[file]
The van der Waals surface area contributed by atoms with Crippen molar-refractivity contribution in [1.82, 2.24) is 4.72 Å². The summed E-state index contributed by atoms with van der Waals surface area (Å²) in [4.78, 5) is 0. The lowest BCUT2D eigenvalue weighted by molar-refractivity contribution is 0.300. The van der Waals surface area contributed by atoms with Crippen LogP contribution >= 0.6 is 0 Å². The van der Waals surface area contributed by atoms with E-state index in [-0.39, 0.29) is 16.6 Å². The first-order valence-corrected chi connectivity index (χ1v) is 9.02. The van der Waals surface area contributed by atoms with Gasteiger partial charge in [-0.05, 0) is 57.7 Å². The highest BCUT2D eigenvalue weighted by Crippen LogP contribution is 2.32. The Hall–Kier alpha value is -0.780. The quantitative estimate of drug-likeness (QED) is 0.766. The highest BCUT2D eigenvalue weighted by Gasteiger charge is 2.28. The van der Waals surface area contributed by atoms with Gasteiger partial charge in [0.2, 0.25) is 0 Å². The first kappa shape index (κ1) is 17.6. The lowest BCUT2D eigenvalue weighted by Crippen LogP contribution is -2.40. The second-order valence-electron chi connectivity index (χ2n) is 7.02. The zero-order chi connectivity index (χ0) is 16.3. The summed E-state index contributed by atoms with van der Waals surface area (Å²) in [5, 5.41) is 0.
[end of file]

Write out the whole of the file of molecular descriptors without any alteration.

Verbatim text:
The van der Waals surface area contributed by atoms with Crippen molar-refractivity contribution in [1.82, 2.24) is 4.72 Å². The summed E-state index contributed by atoms with van der Waals surface area (Å²) in [4.78, 5) is 0. The lowest BCUT2D eigenvalue weighted by molar-refractivity contribution is 0.300. The van der Waals surface area contributed by atoms with Crippen LogP contribution >= 0.6 is 0 Å². The van der Waals surface area contributed by atoms with E-state index in [-0.39, 0.29) is 16.6 Å². The first-order valence-corrected chi connectivity index (χ1v) is 9.02. The van der Waals surface area contributed by atoms with Gasteiger partial charge in [-0.05, 0) is 57.7 Å². The highest BCUT2D eigenvalue weighted by Crippen LogP contribution is 2.32. The Hall–Kier alpha value is -0.780. The quantitative estimate of drug-likeness (QED) is 0.766. The highest BCUT2D eigenvalue weighted by Gasteiger charge is 2.28. The van der Waals surface area contributed by atoms with Gasteiger partial charge in [0.2, 0.25) is 0 Å². The first kappa shape index (κ1) is 17.6. The lowest BCUT2D eigenvalue weighted by Crippen LogP contribution is -2.40. The second-order valence-electron chi connectivity index (χ2n) is 7.02. The zero-order chi connectivity index (χ0) is 16.3. The summed E-state index contributed by atoms with van der Waals surface area (Å²) in [5, 5.41) is 0.